any idea why key seek method uses much more CPU for 10 pages then it uses for 100 or 200? It looks as some glitch in testing, but maybe there is logical explanation

    There's no special reason that I am aware of - the test results are shown exactly as they appeared. I just put it down to the small numbers involved, the limited timing resolution available, and random chance...

  • Paul White

    SSC Guru

    Points: 150442

    gitendrashah.net (4/26/2010)


    Nice post ......but i have been using this paging before also....so i didn't get any difference......

    Well hopefully you found something interesting or useful - if not, perhaps you will in parts 2 and 3.

  • Paul White

    SSC Guru

    Points: 150442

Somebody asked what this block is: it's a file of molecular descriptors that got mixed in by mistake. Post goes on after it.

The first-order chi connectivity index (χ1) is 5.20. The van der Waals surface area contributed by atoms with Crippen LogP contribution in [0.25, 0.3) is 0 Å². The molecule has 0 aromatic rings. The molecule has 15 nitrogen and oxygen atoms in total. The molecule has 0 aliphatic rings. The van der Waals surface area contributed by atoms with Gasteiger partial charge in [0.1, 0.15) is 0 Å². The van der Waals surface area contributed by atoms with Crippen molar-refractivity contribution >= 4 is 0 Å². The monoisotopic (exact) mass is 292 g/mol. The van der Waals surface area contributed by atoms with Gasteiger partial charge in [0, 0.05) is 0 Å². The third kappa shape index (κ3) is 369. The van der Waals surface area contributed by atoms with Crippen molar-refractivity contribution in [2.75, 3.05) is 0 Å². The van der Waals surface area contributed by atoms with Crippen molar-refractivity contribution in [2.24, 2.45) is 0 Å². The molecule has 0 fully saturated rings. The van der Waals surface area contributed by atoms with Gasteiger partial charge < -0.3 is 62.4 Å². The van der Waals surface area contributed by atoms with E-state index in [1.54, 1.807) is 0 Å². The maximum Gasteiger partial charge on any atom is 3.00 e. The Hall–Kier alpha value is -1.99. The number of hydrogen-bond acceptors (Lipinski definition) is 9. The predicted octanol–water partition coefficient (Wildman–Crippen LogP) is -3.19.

Aleksandar Cebov (4/26/2010)


    What if we need to do server side paging and sorting and apply filter on which rows should be returned (maybe in the example I need to get only those records where the thread_id=some_value and sort them by create_dt)?

    Ok, here's some code to demonstrate what I meant in my previous reply:

    -- Key Seek index

    CREATE INDEX [IX dbo.Post thread_id, create_dt]

    ON dbo.Post (thread_id, create_dt);

    DECLARE @PageNumber BIGINT, -- Page number to fetch

    @PageSize BIGINT; -- Rows per page

    SET @PageSize = 50;

    SET @PageNumber = 10;

    -- The thread_id to filter on

    DECLARE @ThreadID INTEGER;

    SET @ThreadID = 6;

    -- Key-Seek algorithm

    WITH Keys

    AS (

    -- Step 1 : Number the rows from the non-clustered index

    -- Maximum number of rows = @PageNumber * @PageSize

    SELECT TOP (@PageNumber * @PageSize)

    rn = ROW_NUMBER() OVER (ORDER BY P1.create_dt ASC),

    P1.post_id,

    P1.create_dt

    FROM dbo.Post P1

    WHERE P1.thread_id = @ThreadID

    ORDER BY

    P1.create_dt ASC

    ),

    SelectedKeys

    AS (